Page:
How can we model the market disruption from trade tariffs given the complexity of the potential repercussions? In times of volatility and uncertainty, besides having a more diversified portfolio, investors can use factor-based stress testing to evaluate the probable impact of such events on their portfolios. Stress testing incorporates interrelationships across a broad set of systematic factors to model the effects on portfolios and benchmarks through various shock scenarios. This works in both single-asset class as well as multi-asset class contexts.
Looking at the 10-year return history of the S&P 500 index, we can assess the evolution of return correlations across economic sectors. While Technology, Communication Services, and Consumer Discretionary sectors have shown strong positive return correlations, this is not the case for defensive sectors like Energy, Healthcare, and Utilities. This is consistent with the view that cyclical sectors tend to perform well during bull market runs while defensive sectors underperform in comparison. Investors can thus take a systematic approach to identify diversifiers that are relevant to their investment holdings.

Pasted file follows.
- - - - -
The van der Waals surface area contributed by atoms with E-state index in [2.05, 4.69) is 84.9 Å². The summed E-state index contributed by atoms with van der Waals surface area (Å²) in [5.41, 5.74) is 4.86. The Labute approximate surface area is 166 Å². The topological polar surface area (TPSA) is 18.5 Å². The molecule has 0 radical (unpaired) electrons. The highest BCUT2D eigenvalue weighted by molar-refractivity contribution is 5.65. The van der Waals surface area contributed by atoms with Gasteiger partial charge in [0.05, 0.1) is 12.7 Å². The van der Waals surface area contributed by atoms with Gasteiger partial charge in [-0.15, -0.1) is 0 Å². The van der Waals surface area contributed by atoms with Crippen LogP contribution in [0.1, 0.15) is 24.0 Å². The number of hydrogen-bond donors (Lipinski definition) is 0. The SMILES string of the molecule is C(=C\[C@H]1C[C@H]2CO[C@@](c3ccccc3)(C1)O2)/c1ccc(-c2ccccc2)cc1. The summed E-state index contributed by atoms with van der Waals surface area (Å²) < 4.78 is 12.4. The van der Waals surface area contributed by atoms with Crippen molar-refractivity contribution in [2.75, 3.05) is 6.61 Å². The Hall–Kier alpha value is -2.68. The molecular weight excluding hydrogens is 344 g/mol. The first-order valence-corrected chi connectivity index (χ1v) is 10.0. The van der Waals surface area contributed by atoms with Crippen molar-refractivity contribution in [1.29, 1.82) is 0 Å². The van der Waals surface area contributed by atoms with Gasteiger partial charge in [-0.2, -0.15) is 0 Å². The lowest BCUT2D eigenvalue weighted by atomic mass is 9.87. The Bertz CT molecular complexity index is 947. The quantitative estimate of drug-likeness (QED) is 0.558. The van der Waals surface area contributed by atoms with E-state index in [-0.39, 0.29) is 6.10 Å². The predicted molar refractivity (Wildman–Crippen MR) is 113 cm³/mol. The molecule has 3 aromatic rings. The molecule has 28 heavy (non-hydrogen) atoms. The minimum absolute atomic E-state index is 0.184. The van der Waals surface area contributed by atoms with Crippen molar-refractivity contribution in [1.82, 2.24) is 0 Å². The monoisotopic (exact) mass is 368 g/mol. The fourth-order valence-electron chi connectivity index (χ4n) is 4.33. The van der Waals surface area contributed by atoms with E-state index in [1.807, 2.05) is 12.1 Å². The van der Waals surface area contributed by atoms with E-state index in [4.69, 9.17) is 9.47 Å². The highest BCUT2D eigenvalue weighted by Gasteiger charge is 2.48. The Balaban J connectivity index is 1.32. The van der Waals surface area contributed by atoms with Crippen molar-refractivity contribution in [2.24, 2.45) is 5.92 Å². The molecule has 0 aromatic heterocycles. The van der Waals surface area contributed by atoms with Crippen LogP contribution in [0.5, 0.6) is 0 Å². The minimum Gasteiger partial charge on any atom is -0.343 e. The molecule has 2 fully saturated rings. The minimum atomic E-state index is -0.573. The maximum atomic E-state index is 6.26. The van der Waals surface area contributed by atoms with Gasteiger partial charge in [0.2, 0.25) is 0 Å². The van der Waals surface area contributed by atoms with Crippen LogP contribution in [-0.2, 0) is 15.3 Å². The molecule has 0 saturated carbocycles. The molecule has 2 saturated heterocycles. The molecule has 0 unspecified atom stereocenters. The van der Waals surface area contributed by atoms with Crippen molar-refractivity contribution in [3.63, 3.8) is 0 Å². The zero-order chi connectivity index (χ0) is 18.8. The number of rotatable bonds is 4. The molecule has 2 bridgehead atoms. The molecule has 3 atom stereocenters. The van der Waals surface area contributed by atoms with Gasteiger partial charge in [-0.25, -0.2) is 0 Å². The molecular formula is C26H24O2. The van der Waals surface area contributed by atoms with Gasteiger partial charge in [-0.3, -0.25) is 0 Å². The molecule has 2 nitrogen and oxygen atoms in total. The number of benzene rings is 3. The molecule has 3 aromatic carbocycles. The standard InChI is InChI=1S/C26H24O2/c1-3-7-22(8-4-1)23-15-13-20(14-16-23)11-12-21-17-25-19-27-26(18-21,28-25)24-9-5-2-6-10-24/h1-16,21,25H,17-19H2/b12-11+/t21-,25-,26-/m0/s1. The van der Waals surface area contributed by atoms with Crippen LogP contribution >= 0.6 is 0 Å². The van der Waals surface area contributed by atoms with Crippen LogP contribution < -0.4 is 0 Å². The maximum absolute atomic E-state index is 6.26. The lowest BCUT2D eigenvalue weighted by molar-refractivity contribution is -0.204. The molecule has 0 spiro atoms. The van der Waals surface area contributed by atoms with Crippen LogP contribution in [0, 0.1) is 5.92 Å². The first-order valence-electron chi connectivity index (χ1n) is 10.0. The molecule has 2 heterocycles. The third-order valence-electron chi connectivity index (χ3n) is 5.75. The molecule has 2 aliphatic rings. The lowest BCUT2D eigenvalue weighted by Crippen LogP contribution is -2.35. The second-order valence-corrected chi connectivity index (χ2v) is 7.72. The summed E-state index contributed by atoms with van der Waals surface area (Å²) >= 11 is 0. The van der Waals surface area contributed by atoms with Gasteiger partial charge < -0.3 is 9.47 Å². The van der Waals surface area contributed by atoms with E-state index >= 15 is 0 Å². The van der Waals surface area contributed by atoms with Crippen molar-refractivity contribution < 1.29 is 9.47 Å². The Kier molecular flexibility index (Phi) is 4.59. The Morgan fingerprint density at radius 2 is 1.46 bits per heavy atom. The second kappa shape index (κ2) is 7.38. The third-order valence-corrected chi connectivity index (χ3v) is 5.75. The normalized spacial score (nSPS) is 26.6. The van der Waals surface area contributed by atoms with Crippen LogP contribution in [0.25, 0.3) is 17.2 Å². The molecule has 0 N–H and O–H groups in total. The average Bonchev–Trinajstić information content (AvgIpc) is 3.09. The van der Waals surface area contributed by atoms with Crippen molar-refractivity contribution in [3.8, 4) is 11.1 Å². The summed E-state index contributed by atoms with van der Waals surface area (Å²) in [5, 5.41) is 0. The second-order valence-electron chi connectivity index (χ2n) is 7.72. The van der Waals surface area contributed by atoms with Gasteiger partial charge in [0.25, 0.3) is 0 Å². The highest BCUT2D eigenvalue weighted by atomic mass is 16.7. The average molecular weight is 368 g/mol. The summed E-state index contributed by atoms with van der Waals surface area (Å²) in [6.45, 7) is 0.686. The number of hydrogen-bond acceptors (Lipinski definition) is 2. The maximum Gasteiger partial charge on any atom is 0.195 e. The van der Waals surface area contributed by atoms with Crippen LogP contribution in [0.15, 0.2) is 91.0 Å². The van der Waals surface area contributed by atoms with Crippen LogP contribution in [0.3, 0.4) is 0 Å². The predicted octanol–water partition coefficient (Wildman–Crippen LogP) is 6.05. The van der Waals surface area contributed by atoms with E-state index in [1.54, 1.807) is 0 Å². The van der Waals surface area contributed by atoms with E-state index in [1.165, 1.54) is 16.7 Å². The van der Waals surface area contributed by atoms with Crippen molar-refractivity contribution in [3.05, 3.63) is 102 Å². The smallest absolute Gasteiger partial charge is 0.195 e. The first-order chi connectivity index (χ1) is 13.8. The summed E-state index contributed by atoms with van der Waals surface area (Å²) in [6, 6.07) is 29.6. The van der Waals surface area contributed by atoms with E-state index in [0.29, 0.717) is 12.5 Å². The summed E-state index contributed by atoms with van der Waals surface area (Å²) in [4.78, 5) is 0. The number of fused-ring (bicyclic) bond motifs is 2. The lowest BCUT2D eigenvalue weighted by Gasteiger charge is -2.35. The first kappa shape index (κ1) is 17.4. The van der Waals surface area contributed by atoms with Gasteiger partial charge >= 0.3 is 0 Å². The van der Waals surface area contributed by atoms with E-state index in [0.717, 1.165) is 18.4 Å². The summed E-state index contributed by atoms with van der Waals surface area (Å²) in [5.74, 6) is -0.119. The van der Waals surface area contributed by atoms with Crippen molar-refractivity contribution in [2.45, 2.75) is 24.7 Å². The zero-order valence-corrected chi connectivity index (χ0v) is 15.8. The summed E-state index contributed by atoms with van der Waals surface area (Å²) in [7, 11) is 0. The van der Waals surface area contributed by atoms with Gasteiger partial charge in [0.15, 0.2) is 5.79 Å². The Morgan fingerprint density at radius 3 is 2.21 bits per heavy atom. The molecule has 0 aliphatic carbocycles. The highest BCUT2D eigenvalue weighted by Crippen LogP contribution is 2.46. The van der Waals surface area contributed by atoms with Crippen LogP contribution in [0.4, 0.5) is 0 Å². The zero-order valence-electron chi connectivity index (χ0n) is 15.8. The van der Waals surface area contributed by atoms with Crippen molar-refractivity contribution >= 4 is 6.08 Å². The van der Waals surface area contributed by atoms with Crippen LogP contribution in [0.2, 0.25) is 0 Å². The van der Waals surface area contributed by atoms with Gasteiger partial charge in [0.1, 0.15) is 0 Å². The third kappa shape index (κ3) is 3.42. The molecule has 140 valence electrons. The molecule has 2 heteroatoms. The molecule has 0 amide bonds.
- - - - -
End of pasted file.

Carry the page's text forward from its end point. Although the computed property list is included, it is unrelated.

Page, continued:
Using the Barra U.S. Equity Short Term risk model, a -30% return shock to the U.S. Semiconductor model factor will have -0.18% return impact on the overall S&P 500 as of May 31. However, the effects are not uniform across sectors. While the Technology sector sees a -1.72% impact on returns, the Health Care sector gains 0.71%, making it a potential candidate for a sector hedge. We could easily expand this analysis to examine the effects from shocks to other S&P 500 sectors or other asset classes using our model.
Over the last 20 years, global supply chains have become infinitely more complex. Truly understanding the financial impacts of a trade war between two countries requires drilling down beyond the first level of company supplier/customer/partner relationships. These complex linkages can reveal potential effects spanning multiple companies and industries. The large-scale and unpredictable consequences of a heightened and sustained trade dispute can be likened to the butterfly effect.